Friday, June 18, 2010

Reading Group, 5f

Concerning the Heresy of “Original Sin”

a. It may be asked: Could the redemption have been effected without the physical sufferings and death of the Redeemer? Could it have been effected only by means of those spiritual griefs and torments which He endured in Gethsemane? And isn’t too little attention given to the significance of Adam’s sin?

b. A reply depends on the words on Saint Paul to the Romans (5:12), specifically whether it should be translated “because all men have sinned” or “because in him all sinned.” Adam was not so much the cause of our sinfulness as he was the first to sin, and even if we were not his children, we would sin all the same.

c. The Apostle Paul distinguishes the event of Adam’s fall a the means – the way thought which sin appeared in the world – from the consequences of it, even though Adam’s sin with the cause.

d. Adam is not actively responsible for the indwelling of sin in the whole world, but rather was a sort of door which opened the way for sin.

e.Men are not condemned by Adam’s sin and, but for their own sinfulness, the consequence of which (death) began will Adam; but all have sinned, not in Adam, but because of Adam.

  1. What conception of original sin is Metropolitan Anthony criticizing? And what conception does he offer in its place?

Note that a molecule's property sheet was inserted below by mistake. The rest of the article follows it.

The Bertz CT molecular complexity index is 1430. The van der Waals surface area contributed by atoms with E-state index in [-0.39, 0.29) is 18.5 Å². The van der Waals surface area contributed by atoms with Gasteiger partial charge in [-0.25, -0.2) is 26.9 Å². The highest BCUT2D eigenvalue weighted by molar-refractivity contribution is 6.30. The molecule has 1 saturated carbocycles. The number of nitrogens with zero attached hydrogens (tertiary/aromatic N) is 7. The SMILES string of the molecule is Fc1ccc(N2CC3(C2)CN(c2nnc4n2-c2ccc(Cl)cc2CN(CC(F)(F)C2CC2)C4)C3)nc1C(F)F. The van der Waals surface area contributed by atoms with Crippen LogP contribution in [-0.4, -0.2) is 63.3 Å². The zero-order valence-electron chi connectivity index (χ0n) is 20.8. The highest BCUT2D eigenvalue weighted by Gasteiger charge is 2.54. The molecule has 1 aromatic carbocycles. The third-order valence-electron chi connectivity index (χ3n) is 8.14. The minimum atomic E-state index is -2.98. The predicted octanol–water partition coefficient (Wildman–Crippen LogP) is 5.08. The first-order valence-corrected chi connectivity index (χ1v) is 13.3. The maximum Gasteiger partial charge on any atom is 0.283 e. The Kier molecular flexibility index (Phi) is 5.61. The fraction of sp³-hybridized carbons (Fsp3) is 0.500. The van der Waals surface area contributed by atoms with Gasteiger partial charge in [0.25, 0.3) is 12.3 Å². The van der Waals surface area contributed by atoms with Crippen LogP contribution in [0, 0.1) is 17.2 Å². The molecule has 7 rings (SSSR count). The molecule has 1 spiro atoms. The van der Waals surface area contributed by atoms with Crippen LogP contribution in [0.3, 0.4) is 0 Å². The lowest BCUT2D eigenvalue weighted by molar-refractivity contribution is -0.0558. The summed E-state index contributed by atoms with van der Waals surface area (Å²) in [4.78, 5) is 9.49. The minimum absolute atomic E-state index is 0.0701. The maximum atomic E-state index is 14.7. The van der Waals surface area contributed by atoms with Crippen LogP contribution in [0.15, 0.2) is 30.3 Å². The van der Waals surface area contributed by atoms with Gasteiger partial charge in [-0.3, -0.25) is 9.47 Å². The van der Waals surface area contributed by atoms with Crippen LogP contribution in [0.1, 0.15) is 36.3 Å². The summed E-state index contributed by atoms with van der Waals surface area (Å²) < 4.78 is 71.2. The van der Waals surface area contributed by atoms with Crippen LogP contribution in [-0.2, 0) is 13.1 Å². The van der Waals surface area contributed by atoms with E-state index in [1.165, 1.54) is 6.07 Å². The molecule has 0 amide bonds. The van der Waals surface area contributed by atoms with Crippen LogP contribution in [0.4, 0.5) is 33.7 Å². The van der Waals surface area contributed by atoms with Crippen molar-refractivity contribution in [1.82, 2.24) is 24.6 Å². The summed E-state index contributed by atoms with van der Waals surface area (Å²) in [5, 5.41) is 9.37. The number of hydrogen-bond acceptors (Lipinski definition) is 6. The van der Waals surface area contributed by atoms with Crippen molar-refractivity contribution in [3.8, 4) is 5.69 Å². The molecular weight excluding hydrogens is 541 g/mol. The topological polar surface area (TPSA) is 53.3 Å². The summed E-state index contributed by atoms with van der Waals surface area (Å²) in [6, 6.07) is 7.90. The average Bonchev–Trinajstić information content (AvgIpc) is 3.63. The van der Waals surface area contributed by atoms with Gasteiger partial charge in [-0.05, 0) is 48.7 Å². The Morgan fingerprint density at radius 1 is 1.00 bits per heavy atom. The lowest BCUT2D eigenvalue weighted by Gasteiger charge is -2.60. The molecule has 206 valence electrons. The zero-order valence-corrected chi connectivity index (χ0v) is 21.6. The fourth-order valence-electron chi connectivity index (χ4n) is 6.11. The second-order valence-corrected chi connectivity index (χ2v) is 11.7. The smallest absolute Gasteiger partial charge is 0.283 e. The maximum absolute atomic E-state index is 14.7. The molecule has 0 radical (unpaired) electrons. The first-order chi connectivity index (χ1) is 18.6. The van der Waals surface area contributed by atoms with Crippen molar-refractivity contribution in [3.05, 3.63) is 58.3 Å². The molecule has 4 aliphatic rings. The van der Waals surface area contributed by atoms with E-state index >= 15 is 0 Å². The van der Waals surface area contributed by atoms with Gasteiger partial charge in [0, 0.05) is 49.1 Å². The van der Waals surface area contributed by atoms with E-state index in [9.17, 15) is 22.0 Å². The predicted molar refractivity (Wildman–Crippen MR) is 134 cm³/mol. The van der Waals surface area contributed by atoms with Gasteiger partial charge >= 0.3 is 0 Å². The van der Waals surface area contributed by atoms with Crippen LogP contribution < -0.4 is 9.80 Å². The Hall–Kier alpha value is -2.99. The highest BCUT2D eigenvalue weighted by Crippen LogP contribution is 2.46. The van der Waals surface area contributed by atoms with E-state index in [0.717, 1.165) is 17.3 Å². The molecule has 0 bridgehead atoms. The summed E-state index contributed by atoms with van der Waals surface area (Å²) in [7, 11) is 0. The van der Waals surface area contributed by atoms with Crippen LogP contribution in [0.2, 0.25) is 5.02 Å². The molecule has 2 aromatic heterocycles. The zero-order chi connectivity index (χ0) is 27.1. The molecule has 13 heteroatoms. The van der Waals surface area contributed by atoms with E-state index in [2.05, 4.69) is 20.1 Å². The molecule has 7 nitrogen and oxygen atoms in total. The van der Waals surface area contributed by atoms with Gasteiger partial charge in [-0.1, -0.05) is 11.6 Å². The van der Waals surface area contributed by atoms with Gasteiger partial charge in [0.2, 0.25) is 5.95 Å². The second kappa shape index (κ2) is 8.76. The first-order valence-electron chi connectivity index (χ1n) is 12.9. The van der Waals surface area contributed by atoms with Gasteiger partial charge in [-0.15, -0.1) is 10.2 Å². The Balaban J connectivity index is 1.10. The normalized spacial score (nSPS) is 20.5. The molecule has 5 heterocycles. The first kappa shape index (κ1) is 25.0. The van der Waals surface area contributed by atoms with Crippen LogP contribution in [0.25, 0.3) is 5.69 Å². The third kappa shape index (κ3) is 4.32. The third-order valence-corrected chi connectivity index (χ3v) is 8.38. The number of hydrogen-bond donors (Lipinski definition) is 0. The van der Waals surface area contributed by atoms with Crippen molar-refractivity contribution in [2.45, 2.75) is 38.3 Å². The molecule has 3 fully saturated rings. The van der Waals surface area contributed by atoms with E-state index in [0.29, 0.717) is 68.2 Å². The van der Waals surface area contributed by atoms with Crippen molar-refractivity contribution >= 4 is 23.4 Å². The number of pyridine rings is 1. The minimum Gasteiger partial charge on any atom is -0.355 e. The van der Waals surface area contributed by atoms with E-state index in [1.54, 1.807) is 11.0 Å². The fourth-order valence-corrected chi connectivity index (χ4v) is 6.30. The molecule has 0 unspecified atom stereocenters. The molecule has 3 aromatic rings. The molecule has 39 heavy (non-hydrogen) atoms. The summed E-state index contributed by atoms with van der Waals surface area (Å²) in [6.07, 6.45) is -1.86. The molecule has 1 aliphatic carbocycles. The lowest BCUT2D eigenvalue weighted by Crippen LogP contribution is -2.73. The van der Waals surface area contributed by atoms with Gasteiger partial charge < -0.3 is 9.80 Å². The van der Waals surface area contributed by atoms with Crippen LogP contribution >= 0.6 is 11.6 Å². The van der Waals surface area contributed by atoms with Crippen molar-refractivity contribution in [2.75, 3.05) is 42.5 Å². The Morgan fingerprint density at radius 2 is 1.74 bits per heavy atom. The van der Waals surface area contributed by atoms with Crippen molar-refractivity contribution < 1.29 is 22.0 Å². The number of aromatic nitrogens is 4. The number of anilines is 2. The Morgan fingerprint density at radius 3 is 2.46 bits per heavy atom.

2. What consequences for redemption to the juridical understanding of original sin, and Metropolitan Anthony’s understanding, bear?

1 comment:

Anonymous said...

1. A. The concept of original sin that Metropolitan Antony is criticizing is the one that attributes moral guilt to all men because of Adam’s sin. Man is not evil by nature but is disobedient and prideful and in need of a school to correct his will.

B. Instead of this concept, the Metropolitan says all men are guilty because of their own sin and not because of Adam’s. What came into the world “through” Adam’s sin is death not the moral guilt of all mankind.

2. The consequences for redemption, I believe, end up being that one knows what redemption is and then how or what is to be attained. The consequences for redemption shifted to a specific anthropology and without knowing the nature of man (ie. inherently evil vs. tending towards waywardness) redemption won’t be understood because one won’t know what is to happen in man in order to be redeemed. With Met. Antony’s anthropology, redemption brings man to a school to learn to curb his will and to morally regenerate him. He doesn’t hint at what the consequences are for the inherently-evil-man belief except to say that the anthropology is different.